Michael Jordan loved taking clutch shots. However, unlike Scottie Pippen, the five-time MVP had no problem with Phil Jackson when the Zen Master drew up the game-winning shot for Toni Kukoc in Game 5 of the 1998 Finals.
During the 1994 playoffs, Pippen got upset at Jackson and refused to go into a game after Kukoc got the game-winning play drawn up for him. In the 1998 Finals, Jackson once again drew up a final play for Kukoc, this time with Jordan on the team, and His Airness acted the exact opposite of Pippen.
Michael Jordan wasn’t bothered by Phil Jackson drawing up play for Toni Kukoc
With the Bulls down two in Game 5 of the 1998 Finals, Jackson drew up the game-winning shot for Kukoc, who had a team-high 30 points. Even though Jordan was the best player in the NBA, he had no problem with Jackson’s decision.
“As much as I wanted Michael to have that crowning glory, I figured it was a wonderful time to use him as a decoy,” Jackson said in an as-told-to piece with Rick Telander for ESPN The Magazine, via Jack M Silverstein. “And Michael wasn’t bothered by that. He was the mistress of the moment, and he was fascinated by it. If that had been the winning shot, it would have been like cheating the Devil or God.”
What’s ironic is that not only did Jordan end up taking the last shot, but he also pretty obviously darted in front of Kukoc to take the inbound pass from Ron Harper. The 10-time scoring champion missed the 3-pointer at the buzzer, and the Bulls had to get on a plane and go to Utah for Game 6.
It would have been ideal for Jordan or Kukoc to finish the 1998 Finals in Game 5 since Pippen hurt his back after taking too many charges. The Bulls faced the daunting task of winning in Utah with their second-best player ailing. Luckily for them, they had the greatest player of all time.
Toni Kukoc on Game 6: We knew we would win because we have Michael Jordan
Pippen somehow played in Game 6 despite barely being able to run up and down the court. He went back to the locker room multiple times but ended up playing 25 minutes.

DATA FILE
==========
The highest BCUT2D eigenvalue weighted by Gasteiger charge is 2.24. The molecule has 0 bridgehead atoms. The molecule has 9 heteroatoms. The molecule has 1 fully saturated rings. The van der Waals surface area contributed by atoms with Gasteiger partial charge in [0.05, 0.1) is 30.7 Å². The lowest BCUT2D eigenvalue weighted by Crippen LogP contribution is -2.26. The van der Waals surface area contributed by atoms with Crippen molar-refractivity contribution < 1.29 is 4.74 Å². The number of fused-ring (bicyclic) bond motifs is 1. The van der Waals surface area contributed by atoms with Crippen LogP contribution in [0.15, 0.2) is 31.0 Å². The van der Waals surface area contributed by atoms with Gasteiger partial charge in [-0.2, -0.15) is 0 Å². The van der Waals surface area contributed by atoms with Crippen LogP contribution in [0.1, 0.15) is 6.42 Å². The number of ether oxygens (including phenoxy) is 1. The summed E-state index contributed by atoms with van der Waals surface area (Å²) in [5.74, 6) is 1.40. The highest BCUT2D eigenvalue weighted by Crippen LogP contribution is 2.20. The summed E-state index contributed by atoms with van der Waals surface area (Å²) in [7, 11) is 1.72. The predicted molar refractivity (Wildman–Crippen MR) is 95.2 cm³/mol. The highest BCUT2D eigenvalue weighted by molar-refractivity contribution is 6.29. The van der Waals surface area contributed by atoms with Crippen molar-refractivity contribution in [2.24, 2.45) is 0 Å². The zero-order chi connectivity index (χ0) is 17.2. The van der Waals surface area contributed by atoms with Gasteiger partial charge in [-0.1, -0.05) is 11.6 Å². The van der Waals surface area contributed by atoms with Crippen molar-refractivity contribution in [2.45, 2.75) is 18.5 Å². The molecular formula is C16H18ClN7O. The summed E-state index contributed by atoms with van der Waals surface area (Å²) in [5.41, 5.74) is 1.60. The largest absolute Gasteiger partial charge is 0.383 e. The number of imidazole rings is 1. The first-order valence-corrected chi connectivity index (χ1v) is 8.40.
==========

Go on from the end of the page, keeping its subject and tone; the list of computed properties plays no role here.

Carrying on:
Kukoc scored 15 points on 7-of-14 shooting from the field. Meanwhile, an exhausted Jordan played 43 minutes and scored 45 points. The All-Star guard shot 15-of-35 from the floor, 3-of-7 from beyond the arc, and 12-of-15 from the free-throw line.
The Bulls won Game 6 by a final score of 87-86. Even though Chicago trailed by three with 41.0 seconds remaining in regulation, Kukoc knew Jordan wouldn’t let the Jazz win.
“We knew we would win because we have Michael Jordan,” Kukoc said. “I know Scottie shouldn’t have been playing, but his heart is much bigger than his back problem.”
Jordan and Pippen won six championships together, while Kukoc captured three in Chicago. The three Hall of Famers will likely always be linked since MJ and Pip’s rapport didn’t start off well with the lefty but became special at the end.
Scottie Pippen and Black Jesus attacked Special K in 1992
Jordan and Pippen went after Kukoc in the 1992 Olympics when Team USA faced Croatia. The Bulls superstars were upset that Jerry Krause was fawning over the Croatian Sensation when they were winning NBA championships for him.
Kukoc struggled on July 27, 1992. He scored just four points and had seven turnovers. Jordan and Pippen did everything in their power to make Krause look bad, and they succeeded as many pundits said Kukoc wouldn’t be able to play in the NBA after getting destroyed by Team USA.
However, Kukoc turned it around in the gold medal game, scoring 16 points and dishing out nine assists. Even though Team USA won, Jordan and Pippen were impressed and looked forward to playing with Toni in Chicago whenever the playmaker decided to come over.
Not only did Jordan, Pippen, and Kukoc win three rings together, but Superman presented both Pippen and Kukoc at their Hall of Fame ceremonies. It’s truly remarkable how the trio’s relationship evolved over time.